Self- Inflicted Wounds

I am amazed at how often employment litigation is a self inflicted wound for the employer. In an ongoing series, I am going to share some of  the common self-inflicted wounds that I have witnessed and offer some suggestions for avoiding them.

Self-Inflicted Wound — Poor Writing

By now, most employers understand that discipline and terminations should be memorialized in writing. A problem remains with the quality of the writing.  In the past year, I tried two cases that could have been minimized or avoided if the written documentation of discipline and termination had been more effective.  The really unfortunate thing is that if an attorney knowledgeable in labor and employment law had spent a few minutes reviewing the documents before they were used, the issues that were raised in the cases probably would have been avoided.  Most employers think twice before calling their attorneys to review documents because of the expense.  However, paying for a quarter or half hour of an attorney's time to prevent a problem is preferable to paying for the time required to defend a lawsuit.

As to writing, the underlying problem is that business people often write discipline and termination documents as if they were writing for business rather than legal purposes.  They communicate, they explain, they expound, and they write in that somewhat roundabout way designed to avoid offending anyone.  As a result, they often create documents that are easily shredded by attorneys.  By way of example, consider a chronically tardy employee who receives this discipline:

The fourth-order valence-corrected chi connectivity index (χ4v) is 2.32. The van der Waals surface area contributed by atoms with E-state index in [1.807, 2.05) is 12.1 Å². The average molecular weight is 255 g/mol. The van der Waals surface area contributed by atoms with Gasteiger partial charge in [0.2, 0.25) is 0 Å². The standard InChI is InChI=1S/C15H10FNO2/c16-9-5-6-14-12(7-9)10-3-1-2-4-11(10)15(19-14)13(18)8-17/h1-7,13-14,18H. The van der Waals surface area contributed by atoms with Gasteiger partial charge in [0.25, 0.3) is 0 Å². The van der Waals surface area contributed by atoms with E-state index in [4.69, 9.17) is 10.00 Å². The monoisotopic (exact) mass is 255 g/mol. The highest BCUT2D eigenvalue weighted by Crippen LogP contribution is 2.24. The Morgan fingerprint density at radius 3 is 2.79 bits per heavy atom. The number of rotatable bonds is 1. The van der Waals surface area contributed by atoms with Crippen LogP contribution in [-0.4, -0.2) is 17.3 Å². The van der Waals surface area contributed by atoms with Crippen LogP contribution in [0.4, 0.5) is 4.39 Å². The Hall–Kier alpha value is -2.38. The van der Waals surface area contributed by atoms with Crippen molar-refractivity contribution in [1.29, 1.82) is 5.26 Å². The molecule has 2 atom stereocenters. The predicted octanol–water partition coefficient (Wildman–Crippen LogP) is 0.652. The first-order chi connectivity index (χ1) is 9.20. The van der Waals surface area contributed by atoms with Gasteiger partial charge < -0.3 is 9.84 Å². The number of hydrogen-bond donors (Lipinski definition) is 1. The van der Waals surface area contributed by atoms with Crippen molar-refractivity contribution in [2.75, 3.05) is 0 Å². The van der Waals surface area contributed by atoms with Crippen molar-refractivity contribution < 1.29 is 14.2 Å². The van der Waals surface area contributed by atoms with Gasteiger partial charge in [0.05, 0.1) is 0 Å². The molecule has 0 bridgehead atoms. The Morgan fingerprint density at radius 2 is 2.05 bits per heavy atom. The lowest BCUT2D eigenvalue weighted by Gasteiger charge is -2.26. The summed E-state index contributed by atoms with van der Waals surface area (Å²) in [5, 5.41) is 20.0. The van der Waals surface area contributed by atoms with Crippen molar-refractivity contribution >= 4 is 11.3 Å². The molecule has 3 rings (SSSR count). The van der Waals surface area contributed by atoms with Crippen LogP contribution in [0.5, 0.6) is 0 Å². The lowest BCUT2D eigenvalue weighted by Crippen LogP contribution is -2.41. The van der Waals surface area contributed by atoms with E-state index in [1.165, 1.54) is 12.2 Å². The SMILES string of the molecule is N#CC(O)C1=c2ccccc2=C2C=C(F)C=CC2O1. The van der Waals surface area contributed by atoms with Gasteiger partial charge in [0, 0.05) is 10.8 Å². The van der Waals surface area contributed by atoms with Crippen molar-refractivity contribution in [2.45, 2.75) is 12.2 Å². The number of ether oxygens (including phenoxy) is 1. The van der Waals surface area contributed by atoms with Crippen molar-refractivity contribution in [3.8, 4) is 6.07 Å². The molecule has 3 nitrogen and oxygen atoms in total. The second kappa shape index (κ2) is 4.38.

John Doe has been habitually late in arriving to work and this has caused his performance to suffer and has been detrimental to the morale of his department. As a result, he is being disciplined.

As written, the above statement generates hours of deposition questions for the unlucky author to answer:

  • What do you consider “habitual” tardiness; how often per week/month/year?
  • What is the company's policy for tardiness – does it refer to “habitual  tardiness”?
  • On what dates was John late?
  • How late was he on each date?
  • Did John call in to let anyone know he was running late?
  • How did John's performance suffer?
  • What evidence is there that his tardiness caused his performance to suffer?
  • How did his tardiness impact morale?
  • Which employees reported that their morale was lowered because of John's  tardiness?

Etc., etc., etc.

The better approach is to stick strictly to the facts, identify the conduct as unacceptable, and indicate the consequences of further misconduct. In our example:

John Doe was more than 10 minutes late in arriving to work on January 10, 12, and 13, 2010. This tardiness is unacceptable. John must report to work on time. Further tardiness may lead to additional discipline up to and including termination of employment.

Of course, there is no magic approach to writing discipline that works in every case. Even my “good” example might not be appropriate depending on the underlying circumstances.  That is why there is no substitute for involving a labor and employment attorney before an issue is created by poor documentation. 



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